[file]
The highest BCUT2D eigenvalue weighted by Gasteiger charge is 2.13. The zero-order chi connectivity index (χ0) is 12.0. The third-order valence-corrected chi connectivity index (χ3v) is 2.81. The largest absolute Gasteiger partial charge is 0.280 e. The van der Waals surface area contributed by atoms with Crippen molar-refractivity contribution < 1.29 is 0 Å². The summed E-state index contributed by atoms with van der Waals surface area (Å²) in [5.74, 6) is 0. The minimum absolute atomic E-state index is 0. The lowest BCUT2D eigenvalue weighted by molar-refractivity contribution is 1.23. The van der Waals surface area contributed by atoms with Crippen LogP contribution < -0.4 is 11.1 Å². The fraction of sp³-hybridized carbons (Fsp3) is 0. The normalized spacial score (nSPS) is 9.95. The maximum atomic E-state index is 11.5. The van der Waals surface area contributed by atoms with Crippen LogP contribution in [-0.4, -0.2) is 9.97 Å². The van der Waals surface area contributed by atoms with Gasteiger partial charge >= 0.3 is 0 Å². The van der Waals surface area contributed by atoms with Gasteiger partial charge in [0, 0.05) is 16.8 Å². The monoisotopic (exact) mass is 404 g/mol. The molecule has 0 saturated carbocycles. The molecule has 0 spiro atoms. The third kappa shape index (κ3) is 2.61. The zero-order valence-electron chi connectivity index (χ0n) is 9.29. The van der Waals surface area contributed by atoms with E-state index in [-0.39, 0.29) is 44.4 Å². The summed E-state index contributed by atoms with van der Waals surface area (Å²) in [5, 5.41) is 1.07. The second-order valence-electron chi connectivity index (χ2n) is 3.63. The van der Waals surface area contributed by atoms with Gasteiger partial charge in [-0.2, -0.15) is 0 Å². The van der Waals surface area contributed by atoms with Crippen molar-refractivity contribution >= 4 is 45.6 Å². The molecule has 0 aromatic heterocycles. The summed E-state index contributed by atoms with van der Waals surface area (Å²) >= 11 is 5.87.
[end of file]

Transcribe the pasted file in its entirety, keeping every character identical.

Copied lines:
The highest BCUT2D eigenvalue weighted by Gasteiger charge is 2.13. The zero-order chi connectivity index (χ0) is 12.0. The third-order valence-corrected chi connectivity index (χ3v) is 2.81. The largest absolute Gasteiger partial charge is 0.280 e. The van der Waals surface area contributed by atoms with Crippen molar-refractivity contribution < 1.29 is 0 Å². The summed E-state index contributed by atoms with van der Waals surface area (Å²) in [5.74, 6) is 0. The minimum absolute atomic E-state index is 0. The lowest BCUT2D eigenvalue weighted by molar-refractivity contribution is 1.23. The van der Waals surface area contributed by atoms with Crippen LogP contribution < -0.4 is 11.1 Å². The fraction of sp³-hybridized carbons (Fsp3) is 0. The normalized spacial score (nSPS) is 9.95. The maximum atomic E-state index is 11.5. The van der Waals surface area contributed by atoms with Crippen LogP contribution in [-0.4, -0.2) is 9.97 Å². The van der Waals surface area contributed by atoms with Gasteiger partial charge >= 0.3 is 0 Å². The van der Waals surface area contributed by atoms with Gasteiger partial charge in [0, 0.05) is 16.8 Å². The monoisotopic (exact) mass is 404 g/mol. The molecule has 0 saturated carbocycles. The molecule has 0 spiro atoms. The third kappa shape index (κ3) is 2.61. The zero-order valence-electron chi connectivity index (χ0n) is 9.29. The van der Waals surface area contributed by atoms with E-state index in [-0.39, 0.29) is 44.4 Å². The summed E-state index contributed by atoms with van der Waals surface area (Å²) in [5, 5.41) is 1.07. The second-order valence-electron chi connectivity index (χ2n) is 3.63. The van der Waals surface area contributed by atoms with Gasteiger partial charge in [-0.2, -0.15) is 0 Å². The van der Waals surface area contributed by atoms with Crippen molar-refractivity contribution >= 4 is 45.6 Å². The molecule has 0 aromatic heterocycles. The summed E-state index contributed by atoms with van der Waals surface area (Å²) >= 11 is 5.87.